From the discovery of ozone in the eighteenth century, through the late twentieth-century international agreements to protect humanity from the destruction of ozone in the stratosphere, Guy P. Brasseur traces the evolution of our scientific knowledge on air quality issues and stratospheric chemistry and dynamics. The history of ozone research is marked by typical examples of the scientific method at work, perfectly illustrating how knowledge progresses. Hypotheses are contested and then eventually accepted or rejected; truths once believed to be universal and permanent can be called into question; and debates and disagreements between scientists are settled by information from laboratory and field experiments. Of course, the scientific method can also lead to new observations – in this case, the discovery of the ozone hole. This finding took researchers by surprise, leading to new investigations and research programs.
This first complete study of ozone research demonstrates the key role fundamental research plays in solving global environmental, climate, and human health problems. More importantly, it shows that the scientific method works. Convincing decision makers of research results that do not correspond to their values, or to the interests of certain business groups, stands to be the highest hurdle in using science to benefit humanity. Students, early-career scientists, and even specialists who do not know much about the history of their field will benefit from this big picture view, offered by a researcher who has played leadership roles in stewarding this science through decades of discovery.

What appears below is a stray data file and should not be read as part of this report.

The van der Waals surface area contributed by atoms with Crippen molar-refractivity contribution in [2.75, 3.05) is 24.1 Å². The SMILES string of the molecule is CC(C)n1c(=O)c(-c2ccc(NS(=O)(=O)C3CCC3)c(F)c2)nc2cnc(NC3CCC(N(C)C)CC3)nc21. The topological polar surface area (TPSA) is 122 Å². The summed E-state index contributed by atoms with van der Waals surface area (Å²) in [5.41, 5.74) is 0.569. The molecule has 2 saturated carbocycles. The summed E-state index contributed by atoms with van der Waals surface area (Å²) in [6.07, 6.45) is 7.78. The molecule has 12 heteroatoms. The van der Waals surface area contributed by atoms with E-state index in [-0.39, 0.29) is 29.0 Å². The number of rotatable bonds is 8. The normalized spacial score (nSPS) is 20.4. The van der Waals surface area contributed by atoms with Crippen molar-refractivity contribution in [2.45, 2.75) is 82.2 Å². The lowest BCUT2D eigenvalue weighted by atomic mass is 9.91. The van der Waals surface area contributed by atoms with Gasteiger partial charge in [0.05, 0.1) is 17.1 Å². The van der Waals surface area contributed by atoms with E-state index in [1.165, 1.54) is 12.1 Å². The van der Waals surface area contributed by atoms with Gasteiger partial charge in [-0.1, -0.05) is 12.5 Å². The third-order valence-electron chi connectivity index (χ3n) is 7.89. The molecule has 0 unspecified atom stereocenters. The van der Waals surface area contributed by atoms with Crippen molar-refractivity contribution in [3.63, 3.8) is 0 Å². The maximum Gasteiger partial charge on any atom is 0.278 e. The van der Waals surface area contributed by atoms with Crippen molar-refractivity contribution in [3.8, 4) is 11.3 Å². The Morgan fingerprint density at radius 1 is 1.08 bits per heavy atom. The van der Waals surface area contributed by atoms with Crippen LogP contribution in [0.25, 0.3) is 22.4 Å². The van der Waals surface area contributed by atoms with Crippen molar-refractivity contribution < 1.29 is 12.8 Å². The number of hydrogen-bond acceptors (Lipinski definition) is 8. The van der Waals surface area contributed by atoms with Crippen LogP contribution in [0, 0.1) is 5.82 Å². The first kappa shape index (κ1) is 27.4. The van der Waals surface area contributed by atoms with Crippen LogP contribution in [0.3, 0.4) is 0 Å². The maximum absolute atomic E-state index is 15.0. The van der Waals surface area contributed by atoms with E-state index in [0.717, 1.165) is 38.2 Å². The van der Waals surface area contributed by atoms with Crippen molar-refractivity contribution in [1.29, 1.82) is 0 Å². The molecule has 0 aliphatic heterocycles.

1. The First Steps
2. The Presence of Ozone in the Atmosphere
3. Spectroscopic Determinations of Ozone
4. The First Theoretical Studies
5. Determination of the Vertical Distribution of Ozone
6. Advances in Theory
7. Ozone and Supersonic Aircraft
8. Ozone and Chlorofluorocarbons
9. The Antarctic Ozone Hole
10. Ozone in the Troposphere
11. A Success Story
Guy P. Brasseur is director of the Atmospheric Chemistry Observations and Modeling Laboratory at the National Center for Atmospheric Research (NCAR) and is currently the chair of the Joint Science Committee of the World Climate Research Programme. He is also an external member of the Max Planck Institute for Meteorology and a distinguished scholar at NCAR.